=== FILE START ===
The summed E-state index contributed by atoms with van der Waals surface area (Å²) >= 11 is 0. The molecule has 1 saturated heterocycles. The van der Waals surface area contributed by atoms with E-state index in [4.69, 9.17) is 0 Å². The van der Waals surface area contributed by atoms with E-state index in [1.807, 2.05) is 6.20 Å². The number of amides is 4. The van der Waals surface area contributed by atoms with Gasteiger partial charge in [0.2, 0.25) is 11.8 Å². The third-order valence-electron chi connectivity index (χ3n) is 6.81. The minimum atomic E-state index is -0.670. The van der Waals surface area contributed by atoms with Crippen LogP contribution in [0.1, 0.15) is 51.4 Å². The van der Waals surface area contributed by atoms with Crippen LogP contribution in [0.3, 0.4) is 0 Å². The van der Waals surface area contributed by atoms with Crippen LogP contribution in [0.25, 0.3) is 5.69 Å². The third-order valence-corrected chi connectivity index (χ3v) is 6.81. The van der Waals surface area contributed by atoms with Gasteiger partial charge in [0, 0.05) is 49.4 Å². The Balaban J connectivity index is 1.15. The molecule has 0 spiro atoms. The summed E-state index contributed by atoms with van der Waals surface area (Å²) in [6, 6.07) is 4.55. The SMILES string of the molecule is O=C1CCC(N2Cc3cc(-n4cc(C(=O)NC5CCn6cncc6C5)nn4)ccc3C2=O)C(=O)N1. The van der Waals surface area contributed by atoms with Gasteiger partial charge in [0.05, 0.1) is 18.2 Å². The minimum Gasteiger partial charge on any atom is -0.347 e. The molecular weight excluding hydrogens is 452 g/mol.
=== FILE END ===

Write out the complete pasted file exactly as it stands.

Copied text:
The summed E-state index contributed by atoms with van der Waals surface area (Å²) >= 11 is 0. The molecule has 1 saturated heterocycles. The van der Waals surface area contributed by atoms with E-state index in [4.69, 9.17) is 0 Å². The van der Waals surface area contributed by atoms with E-state index in [1.807, 2.05) is 6.20 Å². The number of amides is 4. The van der Waals surface area contributed by atoms with Gasteiger partial charge in [0.2, 0.25) is 11.8 Å². The third-order valence-electron chi connectivity index (χ3n) is 6.81. The minimum atomic E-state index is -0.670. The van der Waals surface area contributed by atoms with Crippen LogP contribution in [0.1, 0.15) is 51.4 Å². The van der Waals surface area contributed by atoms with Crippen LogP contribution in [0.3, 0.4) is 0 Å². The van der Waals surface area contributed by atoms with Crippen LogP contribution in [0.25, 0.3) is 5.69 Å². The third-order valence-corrected chi connectivity index (χ3v) is 6.81. The van der Waals surface area contributed by atoms with Gasteiger partial charge in [0, 0.05) is 49.4 Å². The Balaban J connectivity index is 1.15. The molecule has 0 spiro atoms. The summed E-state index contributed by atoms with van der Waals surface area (Å²) in [6, 6.07) is 4.55. The SMILES string of the molecule is O=C1CCC(N2Cc3cc(-n4cc(C(=O)NC5CCn6cncc6C5)nn4)ccc3C2=O)C(=O)N1. The van der Waals surface area contributed by atoms with Gasteiger partial charge in [0.05, 0.1) is 18.2 Å². The minimum Gasteiger partial charge on any atom is -0.347 e. The molecular weight excluding hydrogens is 452 g/mol.